Customers can also reserve a community conference room, or if they don’t have the time to stop in,, use the store’s “Click and Go” online shopping. Aspenson said the believes the store will be a welcome and needed addition to a fast-growing area.
“We’re just really excited about it and I think people are really going to like it,” he said.
Gaining such a large employer is a “win-win” for area residents in terms of jobs and shopping opportunities, said Verona Area Chamber of Commerce executive director Le Jordan.
“That is a lot of people (230 expected employees) and obviously, anytime you can hire that many people, that’s always good for the community and surrounding communities,” she told the Press on Monday.
While the addition of Festival Foods is sure to create competition for Miller and Sons, which has enjoyed being Verona’s only grocery store for decades, Jordan said there’s plenty of customers to go around.
“There will be people who switch over or try the new one, but Miller’s also has a very loyal following and has been very good to Verona over the years,” she said. “I think people will pick and choose for various things — some establishments have something another one doesn’t — and I think people will decide what each strengths are.”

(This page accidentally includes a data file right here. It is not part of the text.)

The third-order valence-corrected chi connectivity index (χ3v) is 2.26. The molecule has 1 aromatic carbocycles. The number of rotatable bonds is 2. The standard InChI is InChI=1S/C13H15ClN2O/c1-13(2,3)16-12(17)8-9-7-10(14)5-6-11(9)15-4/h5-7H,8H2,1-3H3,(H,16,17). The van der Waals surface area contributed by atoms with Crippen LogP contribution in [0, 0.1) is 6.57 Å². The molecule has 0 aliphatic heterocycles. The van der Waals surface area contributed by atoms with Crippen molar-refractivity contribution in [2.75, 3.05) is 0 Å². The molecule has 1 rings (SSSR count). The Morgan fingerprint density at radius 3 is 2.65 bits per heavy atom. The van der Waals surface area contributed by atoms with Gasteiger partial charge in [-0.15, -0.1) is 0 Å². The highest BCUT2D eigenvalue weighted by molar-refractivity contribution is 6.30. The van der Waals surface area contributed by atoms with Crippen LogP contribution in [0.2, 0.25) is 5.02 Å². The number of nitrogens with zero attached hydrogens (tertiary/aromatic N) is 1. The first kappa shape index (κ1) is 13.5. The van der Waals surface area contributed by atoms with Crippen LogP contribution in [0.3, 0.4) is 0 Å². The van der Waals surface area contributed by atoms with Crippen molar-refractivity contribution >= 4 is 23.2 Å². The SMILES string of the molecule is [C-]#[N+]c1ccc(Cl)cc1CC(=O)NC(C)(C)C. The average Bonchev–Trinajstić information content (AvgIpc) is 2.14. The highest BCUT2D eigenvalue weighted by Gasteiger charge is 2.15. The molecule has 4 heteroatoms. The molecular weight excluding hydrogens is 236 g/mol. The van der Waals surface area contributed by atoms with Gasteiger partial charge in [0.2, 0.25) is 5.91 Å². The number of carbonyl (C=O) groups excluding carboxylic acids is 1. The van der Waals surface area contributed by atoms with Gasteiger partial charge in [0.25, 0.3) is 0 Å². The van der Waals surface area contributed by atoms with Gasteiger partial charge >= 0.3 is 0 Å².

Jordan said after the Super Target and Hy-Vee went in just outside the city limits, there were similar concerns about the effects on local businesses.
“These businesses do some research before going into a community, so obviously there must be a need for these stores or they wouldn’t be going in,” she said. “They are faring well (and) Miller’s was still extremely busy the other day.”
Miller and Sons Verona store manager Kevin Steiner declined comment in a phone call with the Press on Monday.
Jordan praised Miller and Sons for being a “good community partner” for years, as well as what she’s heard about Festival Foods stores in other cities.
“They are also good community partners, and any type of business like that is always good for Verona,” she said. “Verona been growing quite a bit, so to have a second grocery store, obviously there’s enough business for both, and that’s a plus.”